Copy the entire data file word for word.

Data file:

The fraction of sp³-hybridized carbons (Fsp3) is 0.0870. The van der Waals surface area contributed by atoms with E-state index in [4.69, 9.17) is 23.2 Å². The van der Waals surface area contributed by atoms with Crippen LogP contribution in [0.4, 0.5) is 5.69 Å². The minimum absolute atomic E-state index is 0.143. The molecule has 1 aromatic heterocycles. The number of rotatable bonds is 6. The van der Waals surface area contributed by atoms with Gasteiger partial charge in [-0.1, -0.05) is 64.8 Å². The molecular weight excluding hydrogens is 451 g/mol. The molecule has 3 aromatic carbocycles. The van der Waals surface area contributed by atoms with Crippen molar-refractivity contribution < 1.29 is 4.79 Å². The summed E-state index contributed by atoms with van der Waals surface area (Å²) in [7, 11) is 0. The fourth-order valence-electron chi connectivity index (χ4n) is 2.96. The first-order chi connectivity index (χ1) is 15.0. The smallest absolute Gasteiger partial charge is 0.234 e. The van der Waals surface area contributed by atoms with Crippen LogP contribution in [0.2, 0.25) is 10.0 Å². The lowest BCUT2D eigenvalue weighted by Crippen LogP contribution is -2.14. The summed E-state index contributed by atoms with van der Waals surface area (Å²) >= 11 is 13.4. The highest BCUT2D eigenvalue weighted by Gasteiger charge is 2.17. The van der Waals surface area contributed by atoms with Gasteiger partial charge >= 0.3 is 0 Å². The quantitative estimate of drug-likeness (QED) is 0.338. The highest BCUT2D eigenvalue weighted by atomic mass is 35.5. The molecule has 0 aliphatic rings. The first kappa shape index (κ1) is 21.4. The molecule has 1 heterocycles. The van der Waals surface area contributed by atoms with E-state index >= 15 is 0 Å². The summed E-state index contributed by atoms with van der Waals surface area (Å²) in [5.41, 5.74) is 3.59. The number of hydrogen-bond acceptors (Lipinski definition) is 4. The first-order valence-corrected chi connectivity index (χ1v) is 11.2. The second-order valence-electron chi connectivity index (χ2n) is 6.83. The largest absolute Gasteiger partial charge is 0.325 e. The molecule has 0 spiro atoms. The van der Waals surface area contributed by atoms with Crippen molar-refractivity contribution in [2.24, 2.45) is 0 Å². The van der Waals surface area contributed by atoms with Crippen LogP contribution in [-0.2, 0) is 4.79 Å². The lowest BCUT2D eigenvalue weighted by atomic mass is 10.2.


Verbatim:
The fraction of sp³-hybridized carbons (Fsp3) is 0.0870. The van der Waals surface area contributed by atoms with E-state index in [4.69, 9.17) is 23.2 Å². The van der Waals surface area contributed by atoms with Crippen LogP contribution in [0.4, 0.5) is 5.69 Å². The minimum absolute atomic E-state index is 0.143. The molecule has 1 aromatic heterocycles. The number of rotatable bonds is 6. The van der Waals surface area contributed by atoms with Gasteiger partial charge in [-0.1, -0.05) is 64.8 Å². The molecular weight excluding hydrogens is 451 g/mol. The molecule has 3 aromatic carbocycles. The van der Waals surface area contributed by atoms with Crippen molar-refractivity contribution < 1.29 is 4.79 Å². The summed E-state index contributed by atoms with van der Waals surface area (Å²) in [7, 11) is 0. The fourth-order valence-electron chi connectivity index (χ4n) is 2.96. The first-order chi connectivity index (χ1) is 15.0. The smallest absolute Gasteiger partial charge is 0.234 e. The van der Waals surface area contributed by atoms with Crippen LogP contribution in [0.2, 0.25) is 10.0 Å². The lowest BCUT2D eigenvalue weighted by Crippen LogP contribution is -2.14. The summed E-state index contributed by atoms with van der Waals surface area (Å²) >= 11 is 13.4. The highest BCUT2D eigenvalue weighted by Gasteiger charge is 2.17. The van der Waals surface area contributed by atoms with Gasteiger partial charge >= 0.3 is 0 Å². The quantitative estimate of drug-likeness (QED) is 0.338. The highest BCUT2D eigenvalue weighted by atomic mass is 35.5. The molecule has 0 aliphatic rings. The first kappa shape index (κ1) is 21.4. The molecule has 1 heterocycles. The van der Waals surface area contributed by atoms with E-state index >= 15 is 0 Å². The summed E-state index contributed by atoms with van der Waals surface area (Å²) in [5.41, 5.74) is 3.59. The number of hydrogen-bond acceptors (Lipinski definition) is 4. The first-order valence-corrected chi connectivity index (χ1v) is 11.2. The second-order valence-electron chi connectivity index (χ2n) is 6.83. The largest absolute Gasteiger partial charge is 0.325 e. The molecule has 0 spiro atoms. The van der Waals surface area contributed by atoms with Crippen molar-refractivity contribution in [2.24, 2.45) is 0 Å². The van der Waals surface area contributed by atoms with Crippen LogP contribution in [-0.2, 0) is 4.79 Å². The lowest BCUT2D eigenvalue weighted by atomic mass is 10.2.